14. Letter dated 27 January 2005, from
the Union of Jewish Students
I write in response to the letter from Kate
Stephens of the Open University (13 January) about the evidence
that I placed before your committee.
In her letter Ms Stephens cites a newspaper
report. I cannot be held responsible for newspaper reporting.
I did issue a press statement about my evidence (copy attached).
In my written evidence to the committee I said:
"One of the worst cases of web-based anti-Semitism
was found on the Open University's website, the message board
included outrageous racist remarks. The message board is only
accessible to students at the University"
I stand by these remarks.
The Open University claim that they have never
received complaints about antisemitic or racist content published
on their website. UJS is aware of at least one student who complained
to the site moderator about the following content:
"The US Government, controlled by Jews,
did not release his name. The 14th cousin of the cockroach that
infests his neighbour's house must be descended from one who was
in Germany during the holocaust."
The site moderator refused to remove this message
and suggested a complaints procedure be followed. The procedure
was so unclear that the student contacted UJS for assistance.
Ms Stephens suggests that the offending content
relates to the Israel/Palestinian issue and is not antisemitic.
However, the following comments were also published on the Open
University-hosted conferencing system:
"Didn't your lot kill Jesus?"
"But as long as a certain clique continues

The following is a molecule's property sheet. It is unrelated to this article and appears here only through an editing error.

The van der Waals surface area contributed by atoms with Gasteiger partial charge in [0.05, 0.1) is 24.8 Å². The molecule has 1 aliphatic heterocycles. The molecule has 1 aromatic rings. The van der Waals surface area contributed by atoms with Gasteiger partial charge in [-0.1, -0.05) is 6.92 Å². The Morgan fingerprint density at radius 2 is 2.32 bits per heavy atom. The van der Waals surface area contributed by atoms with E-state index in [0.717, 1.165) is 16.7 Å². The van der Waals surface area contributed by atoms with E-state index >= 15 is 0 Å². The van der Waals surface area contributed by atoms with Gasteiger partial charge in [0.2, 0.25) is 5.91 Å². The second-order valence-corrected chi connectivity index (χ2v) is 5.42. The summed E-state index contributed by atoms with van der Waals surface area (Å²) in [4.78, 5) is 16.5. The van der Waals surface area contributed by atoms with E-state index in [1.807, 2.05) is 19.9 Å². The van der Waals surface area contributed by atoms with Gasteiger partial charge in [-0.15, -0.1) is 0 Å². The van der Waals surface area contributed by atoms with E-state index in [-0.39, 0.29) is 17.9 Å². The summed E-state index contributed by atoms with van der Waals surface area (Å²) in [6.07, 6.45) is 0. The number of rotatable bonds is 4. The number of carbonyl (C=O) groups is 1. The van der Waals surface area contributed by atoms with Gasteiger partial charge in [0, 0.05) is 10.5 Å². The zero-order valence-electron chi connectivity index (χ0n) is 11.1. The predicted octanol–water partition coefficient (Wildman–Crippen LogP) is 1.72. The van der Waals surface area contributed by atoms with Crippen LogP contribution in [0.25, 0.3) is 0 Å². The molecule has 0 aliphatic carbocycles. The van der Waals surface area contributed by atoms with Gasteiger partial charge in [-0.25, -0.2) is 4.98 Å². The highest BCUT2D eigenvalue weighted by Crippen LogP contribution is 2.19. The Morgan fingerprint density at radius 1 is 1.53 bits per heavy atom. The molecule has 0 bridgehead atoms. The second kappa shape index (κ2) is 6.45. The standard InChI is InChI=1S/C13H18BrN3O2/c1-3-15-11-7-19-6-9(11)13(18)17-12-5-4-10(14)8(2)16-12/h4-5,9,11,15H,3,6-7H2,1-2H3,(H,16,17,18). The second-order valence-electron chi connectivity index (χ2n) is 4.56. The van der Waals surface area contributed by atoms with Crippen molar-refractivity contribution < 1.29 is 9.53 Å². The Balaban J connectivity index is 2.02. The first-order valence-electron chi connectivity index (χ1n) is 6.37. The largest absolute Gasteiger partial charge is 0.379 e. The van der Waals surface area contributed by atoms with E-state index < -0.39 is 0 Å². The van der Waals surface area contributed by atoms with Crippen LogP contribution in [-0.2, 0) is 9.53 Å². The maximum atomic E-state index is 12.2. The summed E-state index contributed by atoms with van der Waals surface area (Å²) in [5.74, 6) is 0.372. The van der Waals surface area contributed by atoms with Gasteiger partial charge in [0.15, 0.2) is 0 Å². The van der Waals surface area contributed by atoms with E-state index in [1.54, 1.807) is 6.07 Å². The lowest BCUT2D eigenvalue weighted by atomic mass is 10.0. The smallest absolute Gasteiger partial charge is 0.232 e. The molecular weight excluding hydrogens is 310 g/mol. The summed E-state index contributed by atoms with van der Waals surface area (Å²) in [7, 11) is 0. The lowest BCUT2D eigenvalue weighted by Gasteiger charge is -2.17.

to thrust its twisted version of it (the Holocaust) down our throats
for their own `industrial' ends, you will find those who seek
to expose the truth"
Furthermore, it is noteworthy that in a letter
from UJS to Allan Cochrane, Pro-Vice Chancellor (Students) on
17 September 2003, we stated that:
"You are right that debate on Israel should
be encouraged, but offensive threads must be dealt with appropriately."
Ms Stephens claims that the moderator promptly
removed antisemitic comments. However, as stated, an initial complaint
was made and the moderator refused to remove the offending post.
In addition, the comments outlined above (among others) remained
on the Open University-hosted site throughout the entire summer
Ms Stephens describes the matter as having being
resolved in a "reasonable timescale" with "disciplinary
action" taken against the perpetrators. However, almost three
weeks elapsed between UJS making a complaint and receiving an
official response. It took a further three weeks for confirmation
that some action would be taken. Neither the details of the posts
removed nor the disciplinary action taken was communicated to
UJS. We would certainly welcome such information.
Furthermore, UJS has learned that as recently
as December 2004, the Open University-hosted site contained comments
branding Jewish women's practices as "nonsense", condemned
Jewish and Muslim communities as misogynistic and more alarmingly,
questioned the veracity of the Holocaust. This included posts
claiming the murder of six million Jews was a:
"wild estimate plucked out of the air".
This clearly demonstrates the validity of our
concerns that since our complaint 19 months ago a problem still
UJS believes that it is worthy of note that
the following post appeared on a student Internet message-board
on 31 December 2004. It is somewhat puzzling that this was published